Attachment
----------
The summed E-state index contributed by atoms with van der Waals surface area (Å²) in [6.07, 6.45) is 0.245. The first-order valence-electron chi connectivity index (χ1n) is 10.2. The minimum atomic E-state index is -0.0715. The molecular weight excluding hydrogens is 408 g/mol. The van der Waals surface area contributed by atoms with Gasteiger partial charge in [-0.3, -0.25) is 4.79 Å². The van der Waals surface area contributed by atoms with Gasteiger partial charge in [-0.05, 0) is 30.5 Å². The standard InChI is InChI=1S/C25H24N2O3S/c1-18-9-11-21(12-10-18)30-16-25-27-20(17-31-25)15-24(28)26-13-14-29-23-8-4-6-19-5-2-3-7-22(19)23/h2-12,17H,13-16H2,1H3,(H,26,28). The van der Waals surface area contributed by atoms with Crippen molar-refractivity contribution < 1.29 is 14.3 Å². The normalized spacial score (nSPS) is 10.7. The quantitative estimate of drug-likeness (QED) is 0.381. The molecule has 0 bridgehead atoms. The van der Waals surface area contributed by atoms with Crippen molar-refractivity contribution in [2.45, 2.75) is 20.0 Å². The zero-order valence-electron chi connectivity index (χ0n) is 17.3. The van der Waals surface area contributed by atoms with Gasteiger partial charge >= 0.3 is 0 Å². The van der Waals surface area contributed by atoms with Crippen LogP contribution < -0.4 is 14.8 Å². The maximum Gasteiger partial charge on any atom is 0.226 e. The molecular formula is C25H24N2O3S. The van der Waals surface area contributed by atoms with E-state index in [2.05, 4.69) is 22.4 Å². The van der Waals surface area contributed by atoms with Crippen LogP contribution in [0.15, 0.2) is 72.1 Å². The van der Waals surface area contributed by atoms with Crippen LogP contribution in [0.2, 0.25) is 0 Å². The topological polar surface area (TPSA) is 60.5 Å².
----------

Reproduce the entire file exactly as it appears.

The summed E-state index contributed by atoms with van der Waals surface area (Å²) in [6.07, 6.45) is 0.245. The first-order valence-electron chi connectivity index (χ1n) is 10.2. The minimum atomic E-state index is -0.0715. The molecular weight excluding hydrogens is 408 g/mol. The van der Waals surface area contributed by atoms with Gasteiger partial charge in [-0.3, -0.25) is 4.79 Å². The van der Waals surface area contributed by atoms with Gasteiger partial charge in [-0.05, 0) is 30.5 Å². The standard InChI is InChI=1S/C25H24N2O3S/c1-18-9-11-21(12-10-18)30-16-25-27-20(17-31-25)15-24(28)26-13-14-29-23-8-4-6-19-5-2-3-7-22(19)23/h2-12,17H,13-16H2,1H3,(H,26,28). The van der Waals surface area contributed by atoms with Crippen molar-refractivity contribution < 1.29 is 14.3 Å². The normalized spacial score (nSPS) is 10.7. The quantitative estimate of drug-likeness (QED) is 0.381. The molecule has 0 bridgehead atoms. The van der Waals surface area contributed by atoms with Crippen molar-refractivity contribution in [2.45, 2.75) is 20.0 Å². The zero-order valence-electron chi connectivity index (χ0n) is 17.3. The van der Waals surface area contributed by atoms with Gasteiger partial charge >= 0.3 is 0 Å². The van der Waals surface area contributed by atoms with Crippen LogP contribution < -0.4 is 14.8 Å². The maximum Gasteiger partial charge on any atom is 0.226 e. The molecular formula is C25H24N2O3S. The van der Waals surface area contributed by atoms with E-state index in [2.05, 4.69) is 22.4 Å². The van der Waals surface area contributed by atoms with Crippen LogP contribution in [0.15, 0.2) is 72.1 Å². The van der Waals surface area contributed by atoms with Crippen LogP contribution in [0.2, 0.25) is 0 Å². The topological polar surface area (TPSA) is 60.5 Å².